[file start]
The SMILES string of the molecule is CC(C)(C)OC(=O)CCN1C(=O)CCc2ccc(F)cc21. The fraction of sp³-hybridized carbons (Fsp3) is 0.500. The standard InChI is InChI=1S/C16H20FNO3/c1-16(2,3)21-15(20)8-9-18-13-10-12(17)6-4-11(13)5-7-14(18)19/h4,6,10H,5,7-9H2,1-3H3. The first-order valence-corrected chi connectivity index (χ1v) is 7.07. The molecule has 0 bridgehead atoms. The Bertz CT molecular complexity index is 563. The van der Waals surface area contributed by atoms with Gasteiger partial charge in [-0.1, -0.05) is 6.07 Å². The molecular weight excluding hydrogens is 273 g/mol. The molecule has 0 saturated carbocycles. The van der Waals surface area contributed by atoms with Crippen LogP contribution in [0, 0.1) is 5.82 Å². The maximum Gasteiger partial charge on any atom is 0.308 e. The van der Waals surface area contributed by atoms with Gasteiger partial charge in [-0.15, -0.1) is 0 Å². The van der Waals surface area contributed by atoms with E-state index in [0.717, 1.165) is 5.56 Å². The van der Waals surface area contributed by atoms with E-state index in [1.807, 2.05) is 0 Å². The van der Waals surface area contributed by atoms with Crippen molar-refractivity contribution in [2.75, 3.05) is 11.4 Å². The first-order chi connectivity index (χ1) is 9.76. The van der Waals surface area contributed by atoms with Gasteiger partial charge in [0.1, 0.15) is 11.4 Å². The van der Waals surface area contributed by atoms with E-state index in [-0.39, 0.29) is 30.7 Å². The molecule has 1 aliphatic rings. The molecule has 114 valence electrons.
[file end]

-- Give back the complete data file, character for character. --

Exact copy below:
The SMILES string of the molecule is CC(C)(C)OC(=O)CCN1C(=O)CCc2ccc(F)cc21. The fraction of sp³-hybridized carbons (Fsp3) is 0.500. The standard InChI is InChI=1S/C16H20FNO3/c1-16(2,3)21-15(20)8-9-18-13-10-12(17)6-4-11(13)5-7-14(18)19/h4,6,10H,5,7-9H2,1-3H3. The first-order valence-corrected chi connectivity index (χ1v) is 7.07. The molecule has 0 bridgehead atoms. The Bertz CT molecular complexity index is 563. The van der Waals surface area contributed by atoms with Gasteiger partial charge in [-0.1, -0.05) is 6.07 Å². The molecular weight excluding hydrogens is 273 g/mol. The molecule has 0 saturated carbocycles. The van der Waals surface area contributed by atoms with Crippen LogP contribution in [0, 0.1) is 5.82 Å². The maximum Gasteiger partial charge on any atom is 0.308 e. The van der Waals surface area contributed by atoms with Gasteiger partial charge in [-0.15, -0.1) is 0 Å². The van der Waals surface area contributed by atoms with E-state index in [0.717, 1.165) is 5.56 Å². The van der Waals surface area contributed by atoms with E-state index in [1.807, 2.05) is 0 Å². The van der Waals surface area contributed by atoms with Crippen molar-refractivity contribution in [2.75, 3.05) is 11.4 Å². The first-order chi connectivity index (χ1) is 9.76. The van der Waals surface area contributed by atoms with Gasteiger partial charge in [0.1, 0.15) is 11.4 Å². The van der Waals surface area contributed by atoms with E-state index in [-0.39, 0.29) is 30.7 Å². The molecule has 1 aliphatic rings. The molecule has 114 valence electrons.